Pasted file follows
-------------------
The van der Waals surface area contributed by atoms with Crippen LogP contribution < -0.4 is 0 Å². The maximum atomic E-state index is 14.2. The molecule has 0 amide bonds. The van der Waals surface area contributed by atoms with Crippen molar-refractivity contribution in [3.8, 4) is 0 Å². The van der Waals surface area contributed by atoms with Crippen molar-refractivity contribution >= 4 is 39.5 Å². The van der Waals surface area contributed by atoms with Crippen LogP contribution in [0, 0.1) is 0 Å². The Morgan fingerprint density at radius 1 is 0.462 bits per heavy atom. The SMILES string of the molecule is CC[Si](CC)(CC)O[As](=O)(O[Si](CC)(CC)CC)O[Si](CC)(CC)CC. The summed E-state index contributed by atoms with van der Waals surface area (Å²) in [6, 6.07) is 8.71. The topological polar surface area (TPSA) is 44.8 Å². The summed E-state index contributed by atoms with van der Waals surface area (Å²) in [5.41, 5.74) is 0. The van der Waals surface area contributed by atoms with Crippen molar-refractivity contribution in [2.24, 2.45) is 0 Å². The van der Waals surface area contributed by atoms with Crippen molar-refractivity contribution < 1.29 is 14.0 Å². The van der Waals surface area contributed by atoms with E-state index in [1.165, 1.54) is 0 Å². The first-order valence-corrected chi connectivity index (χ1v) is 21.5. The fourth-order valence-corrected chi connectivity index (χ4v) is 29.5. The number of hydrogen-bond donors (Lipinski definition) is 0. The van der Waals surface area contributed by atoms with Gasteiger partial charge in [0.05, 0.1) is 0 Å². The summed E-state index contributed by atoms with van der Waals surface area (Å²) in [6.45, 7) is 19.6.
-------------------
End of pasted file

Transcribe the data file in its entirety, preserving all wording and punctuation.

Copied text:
The van der Waals surface area contributed by atoms with Crippen LogP contribution < -0.4 is 0 Å². The maximum atomic E-state index is 14.2. The molecule has 0 amide bonds. The van der Waals surface area contributed by atoms with Crippen molar-refractivity contribution in [3.8, 4) is 0 Å². The van der Waals surface area contributed by atoms with Crippen molar-refractivity contribution >= 4 is 39.5 Å². The van der Waals surface area contributed by atoms with Crippen LogP contribution in [0, 0.1) is 0 Å². The Morgan fingerprint density at radius 1 is 0.462 bits per heavy atom. The SMILES string of the molecule is CC[Si](CC)(CC)O[As](=O)(O[Si](CC)(CC)CC)O[Si](CC)(CC)CC. The summed E-state index contributed by atoms with van der Waals surface area (Å²) in [6, 6.07) is 8.71. The topological polar surface area (TPSA) is 44.8 Å². The summed E-state index contributed by atoms with van der Waals surface area (Å²) in [5.41, 5.74) is 0. The van der Waals surface area contributed by atoms with Crippen molar-refractivity contribution in [2.24, 2.45) is 0 Å². The van der Waals surface area contributed by atoms with Crippen molar-refractivity contribution < 1.29 is 14.0 Å². The van der Waals surface area contributed by atoms with E-state index in [1.165, 1.54) is 0 Å². The first-order valence-corrected chi connectivity index (χ1v) is 21.5. The fourth-order valence-corrected chi connectivity index (χ4v) is 29.5. The number of hydrogen-bond donors (Lipinski definition) is 0. The van der Waals surface area contributed by atoms with Gasteiger partial charge in [0.05, 0.1) is 0 Å². The summed E-state index contributed by atoms with van der Waals surface area (Å²) in [6.45, 7) is 19.6.